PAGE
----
Problem with quantum entanglement of photons

1. Jan 18, 2012

Jim_G

I'm trying to follow the logic to the quantum theory of the entanglement of light. I'd like to ask a question about one of several problems I'm having with the entanglement.

If:
Photons (Light) have orthogonal electric and magnetic waves.

And:
In discussions of polarization of light for the entanglement of photons I find no reference to the magnetic waves, even in discussions of "hidden variables".

Also, the "polarization paradox" discussions seem to ignore the magnetic wave component.

(By polarization paradox I mean a 45° polarizer between an H and V polarizer will restore light)

It seems the magnetic component can predict the electric component, and vice versa.
Likewise, the polarization paradox experiments seems to show there is information at 45° (between the orthogonal magnetic and electric waves).

Then:
Either I missed something, or the magnetic component needs to be accounted for in the polarization of photons.

Thanks in advance for setting me straight on this particular entanglement issue.

2. Jan 18, 2012

Demystifier

In quantum field theory of light, the electric-magnetic field corresponds to only one of many possible bases in which quantum states can be expanded. Another useful basis is the number-of-photons basis. So entanglement can be described in any of these bases, but when you use one basis you don't need to use the other one. It's a matter of personal choice. I hope it answers your question.

3. Jan 18, 2012

Jim_G

Thank you for your reply Demystifier, you have addressed my larger, unstated questions which do include photon detection as well (from your example; the number-of-photon basis).

Please allow me to rephrase my smaller question:

The explanations for photon entanglement that I have read appear to have chosen the electric-magnetic basis in order to use polarization data as evidence for photon entanglement.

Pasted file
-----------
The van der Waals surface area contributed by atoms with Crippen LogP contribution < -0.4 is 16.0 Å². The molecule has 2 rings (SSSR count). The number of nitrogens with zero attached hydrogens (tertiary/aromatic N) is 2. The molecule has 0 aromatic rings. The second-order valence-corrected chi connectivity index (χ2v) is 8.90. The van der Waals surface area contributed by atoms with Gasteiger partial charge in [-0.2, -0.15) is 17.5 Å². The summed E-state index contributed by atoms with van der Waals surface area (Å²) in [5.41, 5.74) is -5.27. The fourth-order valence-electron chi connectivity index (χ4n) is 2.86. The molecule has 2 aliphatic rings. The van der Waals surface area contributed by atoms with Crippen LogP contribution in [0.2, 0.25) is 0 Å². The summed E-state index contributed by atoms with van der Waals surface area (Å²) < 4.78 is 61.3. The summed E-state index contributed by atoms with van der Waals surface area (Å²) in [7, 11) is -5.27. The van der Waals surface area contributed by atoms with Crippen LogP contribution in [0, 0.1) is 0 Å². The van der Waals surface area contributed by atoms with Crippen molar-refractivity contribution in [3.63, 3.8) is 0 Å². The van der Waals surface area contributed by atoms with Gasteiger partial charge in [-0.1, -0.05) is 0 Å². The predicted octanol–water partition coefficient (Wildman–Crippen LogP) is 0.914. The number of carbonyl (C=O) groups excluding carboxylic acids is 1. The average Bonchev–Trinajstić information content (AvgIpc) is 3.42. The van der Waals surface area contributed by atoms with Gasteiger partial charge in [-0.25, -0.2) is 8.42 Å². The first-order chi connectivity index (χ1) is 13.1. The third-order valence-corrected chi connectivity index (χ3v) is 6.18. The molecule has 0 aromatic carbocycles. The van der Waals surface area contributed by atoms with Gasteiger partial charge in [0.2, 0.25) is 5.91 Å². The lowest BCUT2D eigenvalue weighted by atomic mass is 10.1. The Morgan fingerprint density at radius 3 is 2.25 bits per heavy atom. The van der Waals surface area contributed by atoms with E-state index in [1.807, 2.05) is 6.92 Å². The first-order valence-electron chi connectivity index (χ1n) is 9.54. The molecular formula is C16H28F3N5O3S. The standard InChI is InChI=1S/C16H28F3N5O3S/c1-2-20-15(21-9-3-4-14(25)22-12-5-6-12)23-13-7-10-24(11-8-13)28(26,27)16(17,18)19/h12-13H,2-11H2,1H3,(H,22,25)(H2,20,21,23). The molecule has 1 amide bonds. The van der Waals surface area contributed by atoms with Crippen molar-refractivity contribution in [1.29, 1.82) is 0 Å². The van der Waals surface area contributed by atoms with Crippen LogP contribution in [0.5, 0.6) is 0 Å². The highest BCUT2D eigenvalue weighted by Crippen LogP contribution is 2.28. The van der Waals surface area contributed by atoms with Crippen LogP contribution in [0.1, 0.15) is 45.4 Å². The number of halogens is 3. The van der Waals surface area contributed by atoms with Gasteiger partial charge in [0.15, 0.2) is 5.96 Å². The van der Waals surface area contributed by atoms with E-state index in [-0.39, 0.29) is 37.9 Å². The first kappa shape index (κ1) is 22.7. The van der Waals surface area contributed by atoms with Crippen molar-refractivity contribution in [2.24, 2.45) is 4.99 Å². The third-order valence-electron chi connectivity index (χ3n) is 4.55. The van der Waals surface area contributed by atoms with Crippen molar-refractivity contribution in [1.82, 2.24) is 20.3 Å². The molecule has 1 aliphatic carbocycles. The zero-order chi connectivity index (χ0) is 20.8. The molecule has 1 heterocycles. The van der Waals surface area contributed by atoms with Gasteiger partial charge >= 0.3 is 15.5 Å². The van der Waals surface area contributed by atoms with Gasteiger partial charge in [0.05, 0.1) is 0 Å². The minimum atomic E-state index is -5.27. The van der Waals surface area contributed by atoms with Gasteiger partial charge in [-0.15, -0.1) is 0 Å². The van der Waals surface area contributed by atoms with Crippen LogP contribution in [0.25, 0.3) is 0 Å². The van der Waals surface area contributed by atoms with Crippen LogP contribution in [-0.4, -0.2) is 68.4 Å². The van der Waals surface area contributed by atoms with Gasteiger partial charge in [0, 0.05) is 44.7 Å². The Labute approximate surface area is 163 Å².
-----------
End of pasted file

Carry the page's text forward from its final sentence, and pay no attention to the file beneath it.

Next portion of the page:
The explanations (I've seen) seem incomplete, since only the electric component of the basis is discussed during the generation photon polarization data.

In terms of bases in general, it seems the electric and magnetic waves could form a basis for a vector, say at 45°, which may explain:

or

2) the apparent mystery expressed at how polarization information in the photon appears to be lost and then restored again during other experiments.

... without the need for a hidden variable.

At any rate, to me the entanglement polarization data seems suspect when there appears to be no accounting for the magnetic component of the selected electric - magnetic basis.

Question rephrased:

When the electric - magnetic basis is used to explain quantum entanglement of photons from polarization data, why does the magnetic part seem to be ignored?

Thanks again to all in advance for helping me with this question.

4. Jan 21, 2012

Jim_G

Maybe I have an answer to my own question.

If:
as per the above, when an electric - magnetic wave reacts with a molecule in a polarizing structure, any "charge" of the molecule appears in relative motion to the magnetic component of the incident light / photon. This would result in a force along the plane of the electric component.

Then:
For ordinary discussions of polarization, it may be sufficient to consider only the electric plane / component of the electric - magnetic wave.

Conclusion:
Possibly some anomalies found with light / photon polarizing data measured in the electric component plane, are a result of the magnetic component of the incident light / photon.

I'll go with this for now and see where it ends up.